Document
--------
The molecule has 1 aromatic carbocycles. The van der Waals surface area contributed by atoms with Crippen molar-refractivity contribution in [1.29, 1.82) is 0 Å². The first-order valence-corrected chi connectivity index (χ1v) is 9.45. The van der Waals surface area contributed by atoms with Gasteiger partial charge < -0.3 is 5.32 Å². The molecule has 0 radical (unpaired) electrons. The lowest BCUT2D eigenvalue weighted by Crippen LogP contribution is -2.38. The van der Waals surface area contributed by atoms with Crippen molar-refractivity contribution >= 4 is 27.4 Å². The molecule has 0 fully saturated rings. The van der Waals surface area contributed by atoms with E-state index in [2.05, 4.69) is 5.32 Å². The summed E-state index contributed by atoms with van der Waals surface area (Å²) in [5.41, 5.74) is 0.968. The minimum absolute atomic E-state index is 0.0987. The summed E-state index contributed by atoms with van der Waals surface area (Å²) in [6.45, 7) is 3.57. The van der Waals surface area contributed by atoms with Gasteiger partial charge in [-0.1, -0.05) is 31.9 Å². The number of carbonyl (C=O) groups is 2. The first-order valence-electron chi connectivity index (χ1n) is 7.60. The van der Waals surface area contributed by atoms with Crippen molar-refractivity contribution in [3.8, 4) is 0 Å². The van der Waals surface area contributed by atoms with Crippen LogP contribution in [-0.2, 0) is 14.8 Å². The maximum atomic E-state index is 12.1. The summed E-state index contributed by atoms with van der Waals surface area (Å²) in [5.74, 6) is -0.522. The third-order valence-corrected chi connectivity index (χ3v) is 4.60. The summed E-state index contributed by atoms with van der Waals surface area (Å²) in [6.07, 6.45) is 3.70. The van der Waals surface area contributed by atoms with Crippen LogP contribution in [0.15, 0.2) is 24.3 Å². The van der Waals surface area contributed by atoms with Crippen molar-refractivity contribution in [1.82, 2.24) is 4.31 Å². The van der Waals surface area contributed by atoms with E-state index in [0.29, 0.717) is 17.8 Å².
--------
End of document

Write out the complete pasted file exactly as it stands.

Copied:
The molecule has 1 aromatic carbocycles. The van der Waals surface area contributed by atoms with Crippen molar-refractivity contribution in [1.29, 1.82) is 0 Å². The first-order valence-corrected chi connectivity index (χ1v) is 9.45. The van der Waals surface area contributed by atoms with Gasteiger partial charge < -0.3 is 5.32 Å². The molecule has 0 radical (unpaired) electrons. The lowest BCUT2D eigenvalue weighted by Crippen LogP contribution is -2.38. The van der Waals surface area contributed by atoms with Crippen molar-refractivity contribution >= 4 is 27.4 Å². The molecule has 0 fully saturated rings. The van der Waals surface area contributed by atoms with E-state index in [2.05, 4.69) is 5.32 Å². The summed E-state index contributed by atoms with van der Waals surface area (Å²) in [5.41, 5.74) is 0.968. The minimum absolute atomic E-state index is 0.0987. The summed E-state index contributed by atoms with van der Waals surface area (Å²) in [6.45, 7) is 3.57. The van der Waals surface area contributed by atoms with Gasteiger partial charge in [-0.1, -0.05) is 31.9 Å². The number of carbonyl (C=O) groups is 2. The first-order valence-electron chi connectivity index (χ1n) is 7.60. The van der Waals surface area contributed by atoms with Crippen molar-refractivity contribution in [3.8, 4) is 0 Å². The van der Waals surface area contributed by atoms with Crippen LogP contribution in [-0.2, 0) is 14.8 Å². The maximum atomic E-state index is 12.1. The summed E-state index contributed by atoms with van der Waals surface area (Å²) in [5.74, 6) is -0.522. The third-order valence-corrected chi connectivity index (χ3v) is 4.60. The summed E-state index contributed by atoms with van der Waals surface area (Å²) in [6.07, 6.45) is 3.70. The van der Waals surface area contributed by atoms with Crippen LogP contribution in [0.15, 0.2) is 24.3 Å². The van der Waals surface area contributed by atoms with Crippen molar-refractivity contribution in [1.82, 2.24) is 4.31 Å². The van der Waals surface area contributed by atoms with E-state index in [0.29, 0.717) is 17.8 Å².